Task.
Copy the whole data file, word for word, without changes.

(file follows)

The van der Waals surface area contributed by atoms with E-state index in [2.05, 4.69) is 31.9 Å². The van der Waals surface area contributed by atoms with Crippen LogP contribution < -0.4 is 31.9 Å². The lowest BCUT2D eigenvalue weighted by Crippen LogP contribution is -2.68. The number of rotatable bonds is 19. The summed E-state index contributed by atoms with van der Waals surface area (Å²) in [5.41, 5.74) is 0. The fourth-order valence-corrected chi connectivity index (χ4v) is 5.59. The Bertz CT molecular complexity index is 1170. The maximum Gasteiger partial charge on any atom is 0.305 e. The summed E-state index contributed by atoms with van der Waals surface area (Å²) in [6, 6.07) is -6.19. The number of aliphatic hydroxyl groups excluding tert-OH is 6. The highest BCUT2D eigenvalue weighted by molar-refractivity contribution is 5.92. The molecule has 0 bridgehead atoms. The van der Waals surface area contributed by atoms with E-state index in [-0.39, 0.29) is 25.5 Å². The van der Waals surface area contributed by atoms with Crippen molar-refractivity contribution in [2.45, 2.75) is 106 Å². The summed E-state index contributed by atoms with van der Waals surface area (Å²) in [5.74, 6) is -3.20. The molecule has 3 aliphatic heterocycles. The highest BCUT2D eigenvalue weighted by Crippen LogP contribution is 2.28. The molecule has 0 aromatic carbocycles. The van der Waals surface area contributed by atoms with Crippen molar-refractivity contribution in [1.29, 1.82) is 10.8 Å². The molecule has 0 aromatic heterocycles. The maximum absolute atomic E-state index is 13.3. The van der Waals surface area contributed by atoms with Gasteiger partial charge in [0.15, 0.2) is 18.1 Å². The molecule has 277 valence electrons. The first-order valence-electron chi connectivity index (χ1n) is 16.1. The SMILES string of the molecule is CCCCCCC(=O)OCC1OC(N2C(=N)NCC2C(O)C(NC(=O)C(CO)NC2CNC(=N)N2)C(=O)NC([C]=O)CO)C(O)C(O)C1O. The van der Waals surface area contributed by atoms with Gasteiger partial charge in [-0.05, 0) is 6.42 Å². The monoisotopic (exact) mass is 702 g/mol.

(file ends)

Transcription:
The van der Waals surface area contributed by atoms with E-state index in [2.05, 4.69) is 31.9 Å². The van der Waals surface area contributed by atoms with Crippen LogP contribution < -0.4 is 31.9 Å². The lowest BCUT2D eigenvalue weighted by Crippen LogP contribution is -2.68. The number of rotatable bonds is 19. The summed E-state index contributed by atoms with van der Waals surface area (Å²) in [5.41, 5.74) is 0. The fourth-order valence-corrected chi connectivity index (χ4v) is 5.59. The Bertz CT molecular complexity index is 1170. The maximum Gasteiger partial charge on any atom is 0.305 e. The summed E-state index contributed by atoms with van der Waals surface area (Å²) in [6, 6.07) is -6.19. The number of aliphatic hydroxyl groups excluding tert-OH is 6. The highest BCUT2D eigenvalue weighted by molar-refractivity contribution is 5.92. The molecule has 0 bridgehead atoms. The van der Waals surface area contributed by atoms with E-state index in [-0.39, 0.29) is 25.5 Å². The van der Waals surface area contributed by atoms with Crippen molar-refractivity contribution in [2.45, 2.75) is 106 Å². The summed E-state index contributed by atoms with van der Waals surface area (Å²) in [5.74, 6) is -3.20. The molecule has 3 aliphatic heterocycles. The highest BCUT2D eigenvalue weighted by Crippen LogP contribution is 2.28. The molecule has 0 aromatic carbocycles. The van der Waals surface area contributed by atoms with Crippen molar-refractivity contribution in [1.29, 1.82) is 10.8 Å². The molecule has 0 aromatic heterocycles. The maximum absolute atomic E-state index is 13.3. The van der Waals surface area contributed by atoms with Gasteiger partial charge in [0.15, 0.2) is 18.1 Å². The molecule has 277 valence electrons. The first-order valence-electron chi connectivity index (χ1n) is 16.1. The SMILES string of the molecule is CCCCCCC(=O)OCC1OC(N2C(=N)NCC2C(O)C(NC(=O)C(CO)NC2CNC(=N)N2)C(=O)NC([C]=O)CO)C(O)C(O)C1O. The van der Waals surface area contributed by atoms with Gasteiger partial charge in [-0.05, 0) is 6.42 Å². The monoisotopic (exact) mass is 702 g/mol.